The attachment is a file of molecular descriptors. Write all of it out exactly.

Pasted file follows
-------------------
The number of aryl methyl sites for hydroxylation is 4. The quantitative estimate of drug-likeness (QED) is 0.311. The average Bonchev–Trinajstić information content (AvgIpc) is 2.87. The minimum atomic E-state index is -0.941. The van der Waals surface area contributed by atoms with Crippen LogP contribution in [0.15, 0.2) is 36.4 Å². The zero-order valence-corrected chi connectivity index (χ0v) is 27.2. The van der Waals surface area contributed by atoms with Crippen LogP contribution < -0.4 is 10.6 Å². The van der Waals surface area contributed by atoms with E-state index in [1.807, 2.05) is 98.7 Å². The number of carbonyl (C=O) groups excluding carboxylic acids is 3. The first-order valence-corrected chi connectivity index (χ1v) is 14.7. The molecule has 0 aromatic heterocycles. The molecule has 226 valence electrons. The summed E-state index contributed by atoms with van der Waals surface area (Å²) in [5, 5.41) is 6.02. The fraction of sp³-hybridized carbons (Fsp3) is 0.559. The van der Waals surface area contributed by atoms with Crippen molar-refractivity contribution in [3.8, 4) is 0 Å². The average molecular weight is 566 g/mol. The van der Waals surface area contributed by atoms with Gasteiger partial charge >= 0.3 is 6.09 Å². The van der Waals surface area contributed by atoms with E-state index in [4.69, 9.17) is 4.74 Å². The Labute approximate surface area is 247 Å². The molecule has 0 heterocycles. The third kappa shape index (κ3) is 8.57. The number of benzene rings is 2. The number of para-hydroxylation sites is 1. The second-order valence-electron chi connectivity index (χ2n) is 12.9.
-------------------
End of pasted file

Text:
The number of aryl methyl sites for hydroxylation is 4. The quantitative estimate of drug-likeness (QED) is 0.311. The average Bonchev–Trinajstić information content (AvgIpc) is 2.87. The minimum atomic E-state index is -0.941. The van der Waals surface area contributed by atoms with Crippen LogP contribution in [0.15, 0.2) is 36.4 Å². The zero-order valence-corrected chi connectivity index (χ0v) is 27.2. The van der Waals surface area contributed by atoms with Crippen LogP contribution < -0.4 is 10.6 Å². The van der Waals surface area contributed by atoms with E-state index in [1.807, 2.05) is 98.7 Å². The number of carbonyl (C=O) groups excluding carboxylic acids is 3. The first-order valence-corrected chi connectivity index (χ1v) is 14.7. The molecule has 0 aromatic heterocycles. The molecule has 226 valence electrons. The summed E-state index contributed by atoms with van der Waals surface area (Å²) in [5, 5.41) is 6.02. The fraction of sp³-hybridized carbons (Fsp3) is 0.559. The van der Waals surface area contributed by atoms with Crippen molar-refractivity contribution in [3.8, 4) is 0 Å². The average molecular weight is 566 g/mol. The van der Waals surface area contributed by atoms with Gasteiger partial charge >= 0.3 is 6.09 Å². The van der Waals surface area contributed by atoms with E-state index in [4.69, 9.17) is 4.74 Å². The Labute approximate surface area is 247 Å². The molecule has 0 heterocycles. The third kappa shape index (κ3) is 8.57. The number of benzene rings is 2. The number of para-hydroxylation sites is 1. The second-order valence-electron chi connectivity index (χ2n) is 12.9.